Do not go gentle into that good night.
Rage, rage against the dying of the light.
--Dylan Thomas

Tuesday, November 02, 2004


"Here's a thought for all of us... Why don't we go home tonight and NOT turn on the TV and spend some time with our wives, kids, and significant others." -- Tony Alva

It will be hard for those who have invested too much of theirselves in this mess we're calling an election, but not for me. I plan on spending the night playing my new records in Andy Rock's room, smokin' da weed, and sippin' da whiskey. Come tomorrow, I'll be hungover, and, hopefully, we'll have a President-elect. Maybe we'll just have a President, and that will have to do.

Life goes on.
It happens ev'ry day.
So appreciate what you got
Before it's taken away.
Life will hit you
When you're unprepared,
So be grateful and take all
That you can while you're there.
Get that frown off your head,
'Cause you're a long time dead.
Life goes on and on and on.
Life goes on and on and on.
--Ray Davies, 1977


Well it's a dog eat dog
Eat cat too
Some Frenchie eat frog
And I eat you
Businessman, when you make a deal
Do you know who you can trust?
Do you sign your life away?
Do you write your name in dust?

Hey, hey, hey
Every dog has his day
It's a dog eat dog
Dog eat dog

Dog eat dog
Read the news
Someone win
Someone lose
Up's above and down's below
And limbo's in between
Up you win, down you lose
It's anybody's game

And it's a eye for eye
Tooth for tooth
It's a lie
That's the truth
See a blind man on the street
Looking for something free
Hear the kind man ask his friends
"Hey, what's in it for me?"

--Bon Scott, 1977


It's all over but the voting, and the shouting, and most of the voting is already done. People will vote for their guy, or persons. Armies of lawyers stand at the ready to litigate the hell out of a close call, but in the end someone will win, and someone will lose. With any luck this will be my last political post. I truly hope it is. But just in case, I want to make one thing perfectly clear, in case anybody missed it the first few hundred times; George W. Bush is a doody head. Good night, and God bless.


Two things I feel we as a society have outgrown the uses for are Daylight Savings Time, and the Electoral College. Who's time is being saved, where are they saving it, and when will it be used? How come nobody ever graduates from the Electoral College?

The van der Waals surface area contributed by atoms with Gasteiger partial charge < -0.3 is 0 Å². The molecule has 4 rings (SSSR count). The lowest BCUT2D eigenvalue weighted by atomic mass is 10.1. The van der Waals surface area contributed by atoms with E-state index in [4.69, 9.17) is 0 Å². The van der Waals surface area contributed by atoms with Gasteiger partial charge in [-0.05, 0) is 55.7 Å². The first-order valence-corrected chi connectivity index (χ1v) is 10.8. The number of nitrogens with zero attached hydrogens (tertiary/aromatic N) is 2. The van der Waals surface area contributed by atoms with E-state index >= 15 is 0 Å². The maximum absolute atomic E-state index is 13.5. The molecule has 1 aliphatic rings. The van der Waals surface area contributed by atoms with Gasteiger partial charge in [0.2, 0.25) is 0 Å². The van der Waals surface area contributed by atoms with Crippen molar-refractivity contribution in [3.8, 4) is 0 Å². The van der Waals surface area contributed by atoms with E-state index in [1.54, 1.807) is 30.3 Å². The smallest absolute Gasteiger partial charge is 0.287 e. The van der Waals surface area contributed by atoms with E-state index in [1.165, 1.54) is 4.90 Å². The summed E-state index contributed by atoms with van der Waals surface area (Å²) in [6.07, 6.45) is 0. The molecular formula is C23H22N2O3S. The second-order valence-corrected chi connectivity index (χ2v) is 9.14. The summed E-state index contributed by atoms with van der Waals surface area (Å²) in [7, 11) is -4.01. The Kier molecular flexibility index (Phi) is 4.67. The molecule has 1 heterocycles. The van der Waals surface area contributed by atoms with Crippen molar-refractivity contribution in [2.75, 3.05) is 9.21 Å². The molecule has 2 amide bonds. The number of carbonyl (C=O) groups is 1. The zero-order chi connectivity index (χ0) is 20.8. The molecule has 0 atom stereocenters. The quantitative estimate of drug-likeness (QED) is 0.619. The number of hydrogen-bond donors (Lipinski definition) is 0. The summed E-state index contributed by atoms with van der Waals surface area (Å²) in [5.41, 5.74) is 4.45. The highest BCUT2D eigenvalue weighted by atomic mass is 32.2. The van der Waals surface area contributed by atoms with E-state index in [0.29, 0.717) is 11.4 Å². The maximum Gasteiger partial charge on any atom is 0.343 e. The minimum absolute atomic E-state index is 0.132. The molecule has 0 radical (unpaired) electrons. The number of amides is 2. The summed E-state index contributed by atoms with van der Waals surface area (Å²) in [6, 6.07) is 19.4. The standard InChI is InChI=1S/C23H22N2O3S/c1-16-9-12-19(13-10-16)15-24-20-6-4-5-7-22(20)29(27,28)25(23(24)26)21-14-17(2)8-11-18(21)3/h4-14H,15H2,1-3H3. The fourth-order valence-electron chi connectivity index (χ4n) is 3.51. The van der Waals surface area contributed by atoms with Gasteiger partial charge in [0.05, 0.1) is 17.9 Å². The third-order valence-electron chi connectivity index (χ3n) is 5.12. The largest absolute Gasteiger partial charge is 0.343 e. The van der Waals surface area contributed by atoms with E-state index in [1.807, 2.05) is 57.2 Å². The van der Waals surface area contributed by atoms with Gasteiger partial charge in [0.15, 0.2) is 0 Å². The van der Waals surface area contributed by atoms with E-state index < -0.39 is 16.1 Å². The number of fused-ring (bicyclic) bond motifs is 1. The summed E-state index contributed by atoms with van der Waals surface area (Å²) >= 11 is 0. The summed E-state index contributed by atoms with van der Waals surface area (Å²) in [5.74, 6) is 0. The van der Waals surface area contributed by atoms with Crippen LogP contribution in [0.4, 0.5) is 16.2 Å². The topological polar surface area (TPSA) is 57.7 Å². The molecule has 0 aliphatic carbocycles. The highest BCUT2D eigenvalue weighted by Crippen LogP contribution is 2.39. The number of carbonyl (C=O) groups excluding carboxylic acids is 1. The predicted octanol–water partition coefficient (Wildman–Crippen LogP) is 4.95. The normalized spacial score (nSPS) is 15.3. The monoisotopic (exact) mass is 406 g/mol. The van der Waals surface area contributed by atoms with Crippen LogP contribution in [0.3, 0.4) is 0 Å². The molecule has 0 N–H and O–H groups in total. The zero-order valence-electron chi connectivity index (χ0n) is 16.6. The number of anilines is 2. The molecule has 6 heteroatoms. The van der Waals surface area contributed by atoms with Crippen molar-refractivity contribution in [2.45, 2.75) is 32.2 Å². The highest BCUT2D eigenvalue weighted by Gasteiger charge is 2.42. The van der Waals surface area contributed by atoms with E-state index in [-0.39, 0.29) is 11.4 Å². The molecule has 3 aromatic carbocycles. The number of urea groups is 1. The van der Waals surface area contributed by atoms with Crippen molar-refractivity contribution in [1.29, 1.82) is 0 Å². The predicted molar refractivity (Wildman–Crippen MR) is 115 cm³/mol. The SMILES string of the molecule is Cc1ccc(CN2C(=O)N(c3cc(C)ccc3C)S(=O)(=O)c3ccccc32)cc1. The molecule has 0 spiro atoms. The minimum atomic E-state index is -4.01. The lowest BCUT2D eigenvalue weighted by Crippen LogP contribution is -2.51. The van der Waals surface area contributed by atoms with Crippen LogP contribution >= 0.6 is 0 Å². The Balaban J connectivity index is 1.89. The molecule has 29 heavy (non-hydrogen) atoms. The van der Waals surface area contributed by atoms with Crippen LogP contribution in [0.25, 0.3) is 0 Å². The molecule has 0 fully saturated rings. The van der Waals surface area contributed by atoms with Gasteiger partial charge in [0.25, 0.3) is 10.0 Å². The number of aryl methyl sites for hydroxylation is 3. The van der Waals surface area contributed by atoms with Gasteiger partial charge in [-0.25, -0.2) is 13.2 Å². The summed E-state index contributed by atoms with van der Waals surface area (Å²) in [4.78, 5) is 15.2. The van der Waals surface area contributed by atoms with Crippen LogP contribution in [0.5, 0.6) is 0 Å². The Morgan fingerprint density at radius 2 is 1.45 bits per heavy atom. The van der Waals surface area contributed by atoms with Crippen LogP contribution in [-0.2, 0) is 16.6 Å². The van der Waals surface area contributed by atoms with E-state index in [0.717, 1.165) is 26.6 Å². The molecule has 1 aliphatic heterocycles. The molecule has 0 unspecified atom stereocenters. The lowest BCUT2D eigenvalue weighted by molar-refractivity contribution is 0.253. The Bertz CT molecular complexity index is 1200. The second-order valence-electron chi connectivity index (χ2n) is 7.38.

Over a year ago, Chris and I embarked on a truly assenine journey; to cover Pink Floyd's 'The Wall'. A few phrases come to mind; 'getting in over our heads' and 'biting off more than we can chew'. Well, it's not that bad, almost, but not quite. We have had the help of many esteemed friends: Rob Machold, Andy Rock, George Vitray, Annie Rusoff, Onion Baby, Dave Cavalier, Mike Ingenthron, Kevin Lacey, Chuck DeBruyn to name a few. It has been educational to say the least. About a third of the way into it, we began work on a second album that would become Brain Shivers, an original record written by Myself and Chris with gigantic contributions by Rob Machold, George Vitray, and Onion Baby. This second record kept us busy for about six months, every now and then retreating to 'The Wall'. Both projects are near completion, but there is still much work to be done, mostly on 'The Wall'. What better time to start a new project? Three months ago Tony Alva asked us to help him make a record for a christian band he was working with down in Georgia. Proper tracking began last month at Tony's studio, Grey Cat Sound, outside Atlanta, Chris and I flew down for the first session, and we're flying down again this weekend for what we hope will be the final group tracking session. Tony will record the vocals and overdubs without us, and then we will mix the record at Smoke And Mirrors in Williamsburg. Around the same time we flew down there, Rob Machold approached us to help with his new 'solo' project. Chris and George are more involved with it than I am, but needless to say it's another pot on the stove to stir. As if that wasn't enough, Rob's band, Microdot, started work on their next record a few weeks ago as well. I'm very happy to be so busy, I'd be happier if we were making enough money for me to quit my day job. Then again, I'd never blog without my day job.


I love football, I love to cook, and I love to eat. This weekend I planned a big repast for the games, it being my birthday weekend and all. I went to the store early, got all the goods, and had a pot on the stove by 11:00 AM. The first thing I do when making Stew is to put on a big pot of water. Usually I'll add a couple cans of beef stock, but in this case I used a bunch of boullion packets. The second thing I do is get really high. Then I start with the first phase of ingredients. I used about eight red potatos, peeled and quartered, two turnips, prepared the same way, half a small head of cabbage roughly shredded, and two carrotts, chopped in largish peices, I added them to the pot, along with a pound of beef, cubed, and two lamb necks on the bone. I bring this to a boil, then turn it down to medium simmer. Now comes phase two; I finely chop an onion, another carrott, the rest of the cabbage, three chillis, and a leek. I sautee this second group in olive oil, and when it gets good and hot I add a half cup of red wine. I also dump some red wine into the pot at this time. When the sautee is ready, the onions getting transparent, I dump that into the pot. I let that simmer for a few hours while I watch Green Bay maul the Skins. During the fourth quarter, I start phase three. In large peices I chop three plum tomatoes, a yellow squash, and a yellow pepper, which I dump into the pot. After another hour we're into the Pittsburg game, they are already up by three touchdowns, and it's time to boil up the ravioli over which I will serve the stew. Pittsburg trounced New England, the Stew was wonderful, and I got beaten at chess by my Girl. A great day.